Luca Richeldi, MD, PhD; Katie Ewer, BSc; Monica Losi, BSc; David M. Hansell, MD; Pietro Roversi, MD; Leonardo M. Fabbri, MD; Ajit Lalvani, MRCP, DM
Acknowledgments: The authors thank Patrizia Marchegiano (Azienda Ospedaliera Policlinico di Modena, Modena, Italy) for helping with the organization of the study and Giulio Ferrario and Andrea Gori (University of Milano, Milan, Italy) for restriction fragment length polymorphism typing. The authors also thank Peter Barnes (Center for Pulmonary and Infectious Disease Control, Tyler, Texas), Anna M. Marata (CeVEAS, Modena, Italy), and Giovanni B. Migliori (Tradate, Italy) for their helpful comments.
Grant Support: By the Wellcome Trust (London, United Kingdom) and the Azienda Ospedaliera Policlinico di Modena (Modena, Italy). Ajit Lalvani is a Wellcome Senior Research Fellow in clinical science.
Potential Financial Conflicts of Interest:Consultancies: A. Lalvani (Oxford Immunotec Ltd.); Stock ownership or options (other than mutual funds): A. Lalvani (Oxford Immunotec Ltd.); Patents received, patents pending, and royalties: A. Lalvani (patents filed by the University of Oxford since 1996 relating to T-cell–based diagnosis); Patents pending: K. Ewer (named as inventor on a patent application relating to the application of the RD-1–based ELISPOT assay); Other: The University of Oxford owns stock in Oxford Immunotec Ltd.
Requests for Single Reprints: Ajit Lalvani, MRCP, DM, Nuffield Department of Clinical Medicine, University of Oxford, Level 7, John Radcliffe Hospital, Oxford OX3 9DU, United Kingdom; e-mail, email@example.com.
Current Author Addresses: Drs. Richeldi, Roversi, and Fabbri and Ms. Losi: Policlinico di Modena, via del Pozzo 71, 41100 Modena, Italy.
Ms. Ewer and Dr. Lalvani: John Radcliffe Hospital, Level 7, Oxford OX3 9DU, United Kingdom.
Dr. Hansell: Royal Brompton Hospital, Sydney Street, London SW3 6NP, United Kingdom.
Author Contributions: Conception and design: L. Richeldi, K. Ewer, A. Lalvani.
Analysis and interpretation of the data: L. Richeldi, K. Ewer, M. Losi, D.M. Hansell, A. Lalvani.
Drafting of the article: L. Richeldi, K. Ewer, A. Lalvani.
Critical revision of the article for important intellectual content: L. Richeldi, K. Ewer, D.M. Hansell, M. Losi, A. Lalvani.
Final approval of the article: L. Richeldi, K. Ewer, M. Losi, D.M. Hansell, P. Roversi, L.M. Fabbri, A. Lalvani.
Provision of study materials or patients: A. Lalvani.
Statistical expertise: K. Ewer.
Obtaining of funding: L.M. Fabbri, A. Lalvani.
Administrative, technical, or logistic support: M. Losi, P. Roversi, L.M. Fabbri, A. Lalvani.
Collection and assembly of data: L. Richeldi, K. Ewer, M. Losi, D.M. Hansell, P. Roversi, A. Lalvani.
Tuberculosis control hinges on prompt diagnosis of active cases and screening of contacts by tuberculin skin testing. Rapid blood tests for Mycobacterium tuberculosis infection are a new alternative to the tuberculin skin test, but whether they improve clinical outcomes is unknown.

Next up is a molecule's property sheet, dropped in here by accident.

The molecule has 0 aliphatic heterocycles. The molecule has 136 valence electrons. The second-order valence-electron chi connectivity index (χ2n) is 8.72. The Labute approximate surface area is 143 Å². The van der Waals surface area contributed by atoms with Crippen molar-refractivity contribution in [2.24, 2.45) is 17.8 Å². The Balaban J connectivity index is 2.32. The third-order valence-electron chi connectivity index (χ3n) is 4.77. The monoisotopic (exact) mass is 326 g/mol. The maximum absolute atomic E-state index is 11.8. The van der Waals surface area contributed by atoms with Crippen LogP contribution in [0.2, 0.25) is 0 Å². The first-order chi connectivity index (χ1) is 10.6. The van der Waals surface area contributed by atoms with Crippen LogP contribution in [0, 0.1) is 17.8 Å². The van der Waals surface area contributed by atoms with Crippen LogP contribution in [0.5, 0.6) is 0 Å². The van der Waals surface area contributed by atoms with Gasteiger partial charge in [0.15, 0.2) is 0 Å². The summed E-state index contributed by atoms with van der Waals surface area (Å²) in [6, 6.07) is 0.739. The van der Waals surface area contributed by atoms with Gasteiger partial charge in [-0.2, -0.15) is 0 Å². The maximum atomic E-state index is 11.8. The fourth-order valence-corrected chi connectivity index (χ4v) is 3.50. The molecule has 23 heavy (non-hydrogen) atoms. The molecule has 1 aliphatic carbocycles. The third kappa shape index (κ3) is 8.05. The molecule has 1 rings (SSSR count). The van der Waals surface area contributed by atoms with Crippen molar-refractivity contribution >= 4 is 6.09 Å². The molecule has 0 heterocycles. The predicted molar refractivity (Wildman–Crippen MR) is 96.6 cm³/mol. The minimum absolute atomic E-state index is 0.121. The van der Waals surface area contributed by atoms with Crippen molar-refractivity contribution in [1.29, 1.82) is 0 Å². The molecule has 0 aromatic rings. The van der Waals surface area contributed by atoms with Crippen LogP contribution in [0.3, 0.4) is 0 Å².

To describe how a novel T-cell–based test for M. tuberculosis infection helped diagnose tuberculosis in an asymptomatic, immunosuppressed adult with a negative result on a tuberculin skin test.
Asymptomatic man receiving maintenance azathioprine therapy for Crohn disease whose wife had multidrug-resistant pulmonary tuberculosis.
Enzyme-linked immunospot (ELISPOT) assay, computed tomography, and bronchoalveolar lavage cultures.
The man had a negative tuberculin skin test result and a positive ELISPOT assay result. High-resolution computed tomography of the chest showed consolidation with early cavitation. Bronchoalveolar lavage and culture confirmed multidrug-resistant tuberculosis.
This single case report is a proof of concept and is not a formal evaluation of clinical utility.
A positive ELISPOT assay result helped diagnose subclinical active tuberculosis in an immunosuppressed patient with a false-negative tuberculin skin test result. Large prospective studies that compare benefits and costs of this alternative to tuberculin skin testing are needed.
Richeldi L, Ewer K, Losi M, Hansell DM, Roversi P, Fabbri LM, et al. Early Diagnosis of Subclinical Multidrug-Resistant Tuberculosis. Ann Intern Med. 2004;140:709–713. doi: 10.7326/0003-4819-140-9-200405040-00010
Download citation file:
Published: Ann Intern Med. 2004;140(9):709-713.
Infectious Disease, Mycobacterial Infections, Prevention/Screening.
Results provided by:
Copyright © 2019 American College of Physicians. All Rights Reserved.
Print ISSN: 0003-4819 | Online ISSN: 1539-3704
Conditions of Use